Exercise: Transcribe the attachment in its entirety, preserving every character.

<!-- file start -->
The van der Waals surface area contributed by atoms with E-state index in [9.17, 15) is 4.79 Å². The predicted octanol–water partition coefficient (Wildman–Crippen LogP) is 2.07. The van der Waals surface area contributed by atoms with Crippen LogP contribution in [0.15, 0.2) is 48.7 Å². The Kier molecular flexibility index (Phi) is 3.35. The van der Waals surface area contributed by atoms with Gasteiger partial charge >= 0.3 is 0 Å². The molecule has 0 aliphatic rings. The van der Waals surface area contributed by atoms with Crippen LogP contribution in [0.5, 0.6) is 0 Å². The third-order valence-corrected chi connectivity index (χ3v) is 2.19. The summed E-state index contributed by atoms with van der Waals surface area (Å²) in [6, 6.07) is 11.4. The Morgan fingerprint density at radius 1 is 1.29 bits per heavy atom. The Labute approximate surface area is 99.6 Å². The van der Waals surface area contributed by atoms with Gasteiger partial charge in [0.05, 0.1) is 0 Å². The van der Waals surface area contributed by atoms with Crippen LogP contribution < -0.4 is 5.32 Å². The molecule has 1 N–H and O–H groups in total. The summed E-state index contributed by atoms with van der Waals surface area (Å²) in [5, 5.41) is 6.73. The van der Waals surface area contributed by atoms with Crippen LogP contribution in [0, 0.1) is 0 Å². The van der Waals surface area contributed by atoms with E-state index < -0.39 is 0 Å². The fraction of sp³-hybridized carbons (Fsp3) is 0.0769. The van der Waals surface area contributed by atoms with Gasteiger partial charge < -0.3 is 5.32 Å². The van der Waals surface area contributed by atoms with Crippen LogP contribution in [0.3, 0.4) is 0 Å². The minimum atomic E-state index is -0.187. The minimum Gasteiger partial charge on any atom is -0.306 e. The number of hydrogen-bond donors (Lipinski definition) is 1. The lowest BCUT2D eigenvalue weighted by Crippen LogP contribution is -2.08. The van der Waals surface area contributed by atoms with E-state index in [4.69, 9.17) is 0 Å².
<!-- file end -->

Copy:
The van der Waals surface area contributed by atoms with E-state index in [9.17, 15) is 4.79 Å². The predicted octanol–water partition coefficient (Wildman–Crippen LogP) is 2.07. The van der Waals surface area contributed by atoms with Crippen LogP contribution in [0.15, 0.2) is 48.7 Å². The Kier molecular flexibility index (Phi) is 3.35. The van der Waals surface area contributed by atoms with Gasteiger partial charge >= 0.3 is 0 Å². The molecule has 0 aliphatic rings. The van der Waals surface area contributed by atoms with Crippen LogP contribution in [0.5, 0.6) is 0 Å². The third-order valence-corrected chi connectivity index (χ3v) is 2.19. The summed E-state index contributed by atoms with van der Waals surface area (Å²) in [6, 6.07) is 11.4. The Morgan fingerprint density at radius 1 is 1.29 bits per heavy atom. The Labute approximate surface area is 99.6 Å². The van der Waals surface area contributed by atoms with Gasteiger partial charge in [0.05, 0.1) is 0 Å². The van der Waals surface area contributed by atoms with Crippen LogP contribution < -0.4 is 5.32 Å². The molecule has 1 N–H and O–H groups in total. The summed E-state index contributed by atoms with van der Waals surface area (Å²) in [5, 5.41) is 6.73. The van der Waals surface area contributed by atoms with Crippen LogP contribution in [0, 0.1) is 0 Å². The van der Waals surface area contributed by atoms with E-state index < -0.39 is 0 Å². The fraction of sp³-hybridized carbons (Fsp3) is 0.0769. The van der Waals surface area contributed by atoms with Gasteiger partial charge < -0.3 is 5.32 Å². The van der Waals surface area contributed by atoms with Crippen LogP contribution in [0.3, 0.4) is 0 Å². The minimum atomic E-state index is -0.187. The minimum Gasteiger partial charge on any atom is -0.306 e. The number of hydrogen-bond donors (Lipinski definition) is 1. The lowest BCUT2D eigenvalue weighted by Crippen LogP contribution is -2.08. The van der Waals surface area contributed by atoms with E-state index in [4.69, 9.17) is 0 Å².